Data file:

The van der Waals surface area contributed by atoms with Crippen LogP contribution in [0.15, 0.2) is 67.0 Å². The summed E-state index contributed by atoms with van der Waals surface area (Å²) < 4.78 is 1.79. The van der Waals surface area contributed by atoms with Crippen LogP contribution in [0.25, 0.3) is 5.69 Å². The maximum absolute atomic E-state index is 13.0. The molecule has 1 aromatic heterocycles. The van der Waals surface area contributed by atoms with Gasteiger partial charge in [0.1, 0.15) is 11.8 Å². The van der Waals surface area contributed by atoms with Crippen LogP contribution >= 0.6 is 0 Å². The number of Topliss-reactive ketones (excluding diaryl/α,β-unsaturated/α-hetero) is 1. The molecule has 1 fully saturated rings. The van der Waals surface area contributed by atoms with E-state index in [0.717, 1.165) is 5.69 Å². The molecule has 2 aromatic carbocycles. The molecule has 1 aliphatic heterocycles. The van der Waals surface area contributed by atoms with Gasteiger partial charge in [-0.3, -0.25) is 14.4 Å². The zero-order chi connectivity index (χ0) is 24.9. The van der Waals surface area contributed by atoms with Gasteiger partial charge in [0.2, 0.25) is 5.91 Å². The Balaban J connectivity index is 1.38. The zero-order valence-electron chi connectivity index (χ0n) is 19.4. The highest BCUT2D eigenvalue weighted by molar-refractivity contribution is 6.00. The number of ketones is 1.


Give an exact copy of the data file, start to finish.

The van der Waals surface area contributed by atoms with Crippen LogP contribution in [0.15, 0.2) is 67.0 Å². The summed E-state index contributed by atoms with van der Waals surface area (Å²) < 4.78 is 1.79. The van der Waals surface area contributed by atoms with Crippen LogP contribution in [0.25, 0.3) is 5.69 Å². The maximum absolute atomic E-state index is 13.0. The molecule has 1 aromatic heterocycles. The van der Waals surface area contributed by atoms with Gasteiger partial charge in [0.1, 0.15) is 11.8 Å². The van der Waals surface area contributed by atoms with Crippen LogP contribution >= 0.6 is 0 Å². The number of Topliss-reactive ketones (excluding diaryl/α,β-unsaturated/α-hetero) is 1. The molecule has 1 fully saturated rings. The van der Waals surface area contributed by atoms with E-state index in [0.717, 1.165) is 5.69 Å². The molecule has 2 aromatic carbocycles. The molecule has 1 aliphatic heterocycles. The van der Waals surface area contributed by atoms with Gasteiger partial charge in [-0.3, -0.25) is 14.4 Å². The zero-order chi connectivity index (χ0) is 24.9. The van der Waals surface area contributed by atoms with Gasteiger partial charge in [0.2, 0.25) is 5.91 Å². The Balaban J connectivity index is 1.38. The zero-order valence-electron chi connectivity index (χ0n) is 19.4. The highest BCUT2D eigenvalue weighted by molar-refractivity contribution is 6.00. The number of ketones is 1.